The wound, which fractured the bones in his arm, was a Blighty one, and he was never more to return to the fight in France.
After the war he started his colonial experience in Uganda as Assistant Treasurer, where a cousin of Sir Douglas Hogg inspired him to study the law. He studied in his spare time and in a first spell of leave was called to the Bar by the Middle Temple and even collected a noting brief to Sir Henry Curtis-Bennett in the prosecution of Patrick Mahon. Returning to Uganda he sat the London LL B externally. But then he became successively High Court Registrar and Resident Magistrate in Zanzibar. Feeling the want of further legal grounding, he had leave in London to do a six months' pupillage with Tristram ('Chimp') Beresford.
But Hone's legal laurels were not to be won in England. Their collection started with his next appointment as Crown Counsel in Tanganyika, followed by the office of Attorney General in Gibraltar, where he was Commissioner for the revision of the laws and acted as Chief Justice on several occasions. It was whilst he was in Gibraltar that the Spanish civil war broke out and he had to be ready with gallons of cold legal water to restrain itchy trigger-fingers when sea or air space was entered by foreigners. From 1937 onwards however he was Attorney General of Uganda.
The difficulty in giving an account of what he did in the Second World War is knowing where to begin and when if ever to leave off. Such was the esteem in which he was held that he went here, there and everywhere. But the main theatres of his action were first in the Middle East where he was brought in, in February 1941, to advise on law in the conquered Italian territories. It was there, in March 1943, that he was promoted Major-General to ease his command over the Brigadiers under him. At the end of 1943 he was seconded to the Far East and alternated between London and SEAC HQ. There his friendship with Mountbatten began. At the end of August 1945 he was off to Malaya (where military administration ended on 10 April 1946) and he was present at the Japanese surrender at Singapore on 12 September 1945.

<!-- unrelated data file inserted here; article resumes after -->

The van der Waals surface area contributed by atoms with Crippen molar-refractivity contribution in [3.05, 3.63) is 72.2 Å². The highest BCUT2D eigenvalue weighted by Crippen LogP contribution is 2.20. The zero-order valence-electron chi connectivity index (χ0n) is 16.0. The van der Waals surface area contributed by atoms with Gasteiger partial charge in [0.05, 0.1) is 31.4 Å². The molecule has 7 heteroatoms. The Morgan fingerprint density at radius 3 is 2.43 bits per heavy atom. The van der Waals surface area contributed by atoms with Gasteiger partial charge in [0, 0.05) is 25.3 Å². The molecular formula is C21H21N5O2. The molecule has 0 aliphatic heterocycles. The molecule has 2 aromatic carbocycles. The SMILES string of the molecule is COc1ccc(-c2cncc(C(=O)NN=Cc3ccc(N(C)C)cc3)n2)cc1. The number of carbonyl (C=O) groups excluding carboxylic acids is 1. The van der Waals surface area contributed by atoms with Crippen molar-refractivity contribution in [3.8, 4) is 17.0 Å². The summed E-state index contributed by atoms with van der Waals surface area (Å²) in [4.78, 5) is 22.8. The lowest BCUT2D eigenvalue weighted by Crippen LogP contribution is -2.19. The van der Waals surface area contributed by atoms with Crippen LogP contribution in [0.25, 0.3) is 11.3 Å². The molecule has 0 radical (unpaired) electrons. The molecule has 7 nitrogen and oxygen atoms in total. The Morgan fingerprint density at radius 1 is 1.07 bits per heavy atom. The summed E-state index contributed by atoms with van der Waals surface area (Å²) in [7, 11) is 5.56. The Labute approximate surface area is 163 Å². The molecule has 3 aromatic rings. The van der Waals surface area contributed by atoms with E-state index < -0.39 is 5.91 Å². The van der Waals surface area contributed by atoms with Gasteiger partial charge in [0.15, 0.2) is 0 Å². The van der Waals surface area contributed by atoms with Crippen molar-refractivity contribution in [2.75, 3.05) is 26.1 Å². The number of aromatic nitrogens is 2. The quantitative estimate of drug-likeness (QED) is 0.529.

After the war he held various distinguished appointments in the Colonial Service, ending as Governor and Commander-in-Chief North Borneo, where his dual qualifications were much appreciated and at the time of his departure the praises of 'soldier-governors' were loudly sung, it being said that no governor ever came to North Borneo with better preparation than Hone, that no administrator in the Commonwealth had better knowledge of taking over territories from the enemy, and that he made more tours in difficult country and paid more attention to distant villages than any civilian governor had ever done.
Thereafter Central Africa (particularly Kenya), South Arabia, Bermuda and the Bahamas availed themselves of his special knowledge. His last official appointment in England was as an Appeal Commissioner under the Civil Aviation Licensing Act, 1961-71. His publications over the years consist of endless reports and revisions of law.
Ralph Hone had such a varied and jam-packed career that it is really not possible to do it full justice in a short compass. He was a devoted father, grandfather and great-grandfather. With the passing of Sir Ralph we have lost yet one more of those indomitable men who made empire-building look so easy.